• t values depends on the degree of freedom.
• Student‟s t distribution
• Note: t    Z as n increases
• See our beer example

Standard
Normal

t (df = 13)
t-distributions are bell-shaped
and symmetric, but have
„fatter‟ tails than the normal                t (df = 5)

0                        t
Determining Sample Size
• The required sample size can be found to reach a desired
margin of error (e) with a specified level of confidence (1 -
)
• The margin of error is also called sampling error
– the amount of imprecision in the estimate of the
population parameter
– the amount added and subtracted to the point estimate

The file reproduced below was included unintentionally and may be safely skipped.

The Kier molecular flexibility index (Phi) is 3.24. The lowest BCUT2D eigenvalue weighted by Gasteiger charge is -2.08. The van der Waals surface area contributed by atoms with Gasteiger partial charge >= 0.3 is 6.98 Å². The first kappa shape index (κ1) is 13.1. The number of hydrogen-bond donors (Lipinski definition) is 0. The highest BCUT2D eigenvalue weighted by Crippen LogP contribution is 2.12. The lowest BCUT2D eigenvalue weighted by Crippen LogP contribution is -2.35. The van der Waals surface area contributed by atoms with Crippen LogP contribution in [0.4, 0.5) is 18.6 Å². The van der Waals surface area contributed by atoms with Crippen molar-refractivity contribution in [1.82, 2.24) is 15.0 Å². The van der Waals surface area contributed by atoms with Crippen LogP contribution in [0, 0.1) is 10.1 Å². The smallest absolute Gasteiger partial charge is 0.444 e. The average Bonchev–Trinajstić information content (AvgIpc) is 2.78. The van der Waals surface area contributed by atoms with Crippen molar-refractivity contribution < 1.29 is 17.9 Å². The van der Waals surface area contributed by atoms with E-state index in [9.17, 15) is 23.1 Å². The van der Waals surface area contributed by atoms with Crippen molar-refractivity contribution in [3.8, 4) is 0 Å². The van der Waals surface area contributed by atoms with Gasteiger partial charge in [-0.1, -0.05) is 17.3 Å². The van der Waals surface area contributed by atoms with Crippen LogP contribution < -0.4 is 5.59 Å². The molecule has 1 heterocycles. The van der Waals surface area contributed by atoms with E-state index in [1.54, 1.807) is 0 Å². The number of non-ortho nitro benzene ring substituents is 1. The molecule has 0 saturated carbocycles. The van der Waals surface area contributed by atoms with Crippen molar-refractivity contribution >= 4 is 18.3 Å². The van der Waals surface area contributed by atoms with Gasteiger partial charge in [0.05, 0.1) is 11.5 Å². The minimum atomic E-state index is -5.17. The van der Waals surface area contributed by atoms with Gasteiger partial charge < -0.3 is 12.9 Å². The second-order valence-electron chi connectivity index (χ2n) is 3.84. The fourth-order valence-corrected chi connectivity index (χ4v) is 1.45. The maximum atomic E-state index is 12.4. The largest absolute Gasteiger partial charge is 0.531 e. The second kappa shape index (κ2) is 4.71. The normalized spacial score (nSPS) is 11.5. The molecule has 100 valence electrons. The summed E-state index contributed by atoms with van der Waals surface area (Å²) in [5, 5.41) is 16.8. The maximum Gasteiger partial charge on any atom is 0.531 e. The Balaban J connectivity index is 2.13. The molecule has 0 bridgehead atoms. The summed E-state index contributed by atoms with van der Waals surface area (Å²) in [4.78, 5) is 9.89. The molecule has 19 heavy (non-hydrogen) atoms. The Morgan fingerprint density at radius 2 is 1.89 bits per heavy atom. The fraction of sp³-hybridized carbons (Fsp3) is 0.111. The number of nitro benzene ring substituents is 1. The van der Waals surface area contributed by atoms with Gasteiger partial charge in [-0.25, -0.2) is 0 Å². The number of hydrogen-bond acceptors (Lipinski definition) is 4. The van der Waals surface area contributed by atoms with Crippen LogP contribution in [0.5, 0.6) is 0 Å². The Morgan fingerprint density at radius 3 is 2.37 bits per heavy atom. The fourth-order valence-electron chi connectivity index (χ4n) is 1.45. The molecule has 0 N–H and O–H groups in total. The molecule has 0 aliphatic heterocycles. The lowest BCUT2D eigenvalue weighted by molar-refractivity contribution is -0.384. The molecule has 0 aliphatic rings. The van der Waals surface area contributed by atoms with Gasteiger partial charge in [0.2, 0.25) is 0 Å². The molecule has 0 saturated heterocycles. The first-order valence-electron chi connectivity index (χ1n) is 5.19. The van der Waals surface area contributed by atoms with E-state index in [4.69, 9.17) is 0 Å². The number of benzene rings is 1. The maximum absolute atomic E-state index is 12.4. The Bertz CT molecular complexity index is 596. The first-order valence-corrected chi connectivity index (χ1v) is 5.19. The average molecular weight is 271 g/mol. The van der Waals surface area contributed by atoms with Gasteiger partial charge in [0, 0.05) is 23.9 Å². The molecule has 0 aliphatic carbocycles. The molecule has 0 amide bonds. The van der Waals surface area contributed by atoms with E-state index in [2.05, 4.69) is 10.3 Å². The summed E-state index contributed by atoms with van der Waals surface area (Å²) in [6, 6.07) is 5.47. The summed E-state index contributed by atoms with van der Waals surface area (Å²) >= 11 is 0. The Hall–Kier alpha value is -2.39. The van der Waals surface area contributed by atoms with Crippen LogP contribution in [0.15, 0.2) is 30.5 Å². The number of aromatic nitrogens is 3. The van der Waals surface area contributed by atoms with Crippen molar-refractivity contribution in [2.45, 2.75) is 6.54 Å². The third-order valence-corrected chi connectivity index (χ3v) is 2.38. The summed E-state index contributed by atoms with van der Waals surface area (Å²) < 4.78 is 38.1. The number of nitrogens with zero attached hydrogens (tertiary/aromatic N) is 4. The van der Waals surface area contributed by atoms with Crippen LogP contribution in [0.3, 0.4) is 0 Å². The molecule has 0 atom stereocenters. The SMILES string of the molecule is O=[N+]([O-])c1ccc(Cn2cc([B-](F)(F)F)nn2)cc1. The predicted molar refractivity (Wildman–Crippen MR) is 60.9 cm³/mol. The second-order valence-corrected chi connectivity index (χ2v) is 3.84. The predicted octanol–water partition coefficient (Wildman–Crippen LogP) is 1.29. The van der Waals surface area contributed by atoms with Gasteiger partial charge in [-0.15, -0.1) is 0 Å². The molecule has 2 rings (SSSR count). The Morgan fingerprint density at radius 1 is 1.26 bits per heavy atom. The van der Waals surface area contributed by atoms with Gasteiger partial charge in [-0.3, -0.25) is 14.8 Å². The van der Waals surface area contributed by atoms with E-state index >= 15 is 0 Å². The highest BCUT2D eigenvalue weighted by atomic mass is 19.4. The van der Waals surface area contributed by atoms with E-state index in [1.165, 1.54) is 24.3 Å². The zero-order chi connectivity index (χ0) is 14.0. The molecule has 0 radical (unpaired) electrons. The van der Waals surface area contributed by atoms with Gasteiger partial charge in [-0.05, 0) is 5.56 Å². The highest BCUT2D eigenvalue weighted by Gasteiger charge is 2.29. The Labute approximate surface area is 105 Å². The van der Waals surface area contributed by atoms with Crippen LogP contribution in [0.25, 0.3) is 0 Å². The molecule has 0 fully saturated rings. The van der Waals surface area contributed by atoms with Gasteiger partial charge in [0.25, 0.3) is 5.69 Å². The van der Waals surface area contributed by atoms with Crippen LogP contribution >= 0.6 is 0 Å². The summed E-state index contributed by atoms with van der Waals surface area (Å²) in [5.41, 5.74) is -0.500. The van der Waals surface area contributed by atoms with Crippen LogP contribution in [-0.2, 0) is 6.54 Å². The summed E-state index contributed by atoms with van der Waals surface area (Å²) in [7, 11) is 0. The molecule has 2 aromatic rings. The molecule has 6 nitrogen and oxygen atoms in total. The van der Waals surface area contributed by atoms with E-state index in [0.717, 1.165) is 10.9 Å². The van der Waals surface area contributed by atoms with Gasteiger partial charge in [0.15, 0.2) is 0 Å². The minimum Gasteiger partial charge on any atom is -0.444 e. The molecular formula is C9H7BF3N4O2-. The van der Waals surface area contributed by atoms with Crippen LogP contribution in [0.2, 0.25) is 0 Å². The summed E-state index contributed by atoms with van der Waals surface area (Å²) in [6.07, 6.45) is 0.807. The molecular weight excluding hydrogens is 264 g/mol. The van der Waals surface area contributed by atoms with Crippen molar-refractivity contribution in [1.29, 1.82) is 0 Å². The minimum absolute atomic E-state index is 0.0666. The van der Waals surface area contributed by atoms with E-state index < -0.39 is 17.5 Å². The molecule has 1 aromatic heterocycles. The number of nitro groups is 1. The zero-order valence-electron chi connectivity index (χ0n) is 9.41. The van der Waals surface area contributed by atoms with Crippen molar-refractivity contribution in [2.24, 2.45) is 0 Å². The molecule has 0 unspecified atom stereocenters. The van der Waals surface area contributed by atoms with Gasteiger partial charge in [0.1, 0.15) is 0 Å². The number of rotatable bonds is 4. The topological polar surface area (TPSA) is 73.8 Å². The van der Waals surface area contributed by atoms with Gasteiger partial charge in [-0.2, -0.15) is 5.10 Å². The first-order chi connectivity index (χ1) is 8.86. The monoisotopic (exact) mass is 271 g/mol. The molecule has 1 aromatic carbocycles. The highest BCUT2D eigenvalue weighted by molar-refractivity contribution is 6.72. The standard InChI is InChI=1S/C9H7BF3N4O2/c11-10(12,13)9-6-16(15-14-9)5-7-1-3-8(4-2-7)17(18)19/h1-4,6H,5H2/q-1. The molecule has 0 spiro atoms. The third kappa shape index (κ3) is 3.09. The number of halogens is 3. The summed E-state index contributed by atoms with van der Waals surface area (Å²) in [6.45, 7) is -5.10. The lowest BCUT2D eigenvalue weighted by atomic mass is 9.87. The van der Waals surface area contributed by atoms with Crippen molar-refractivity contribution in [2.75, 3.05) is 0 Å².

to form the confidence interval
• Using
( X  μ)                                               
Z                                      X  μ  Z*
σ                                                   n
n
Sampling Error, e

n Z 
2       2

2
e

To determine the required sample size for the mean, you must know:
1.   The desired level of confidence (1 - ), which determines the
critical Z value
1.   2.   The acceptable sampling error (margin of error), e
2.   3.   The standard deviation, σ
• If unknown, σ can be estimated when using the required
sample size formula

– Use a value for σ that is expected to be at least as large
as the true σ

– Select a pilot sample and estimate σ with the sample
standard deviation, S

• Example: If  = 20, what sample size is needed to estimate
the mean within ± 4 margin of error with 95% confidence?

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 views: 8 posted: 9/14/2011 language: English pages: 14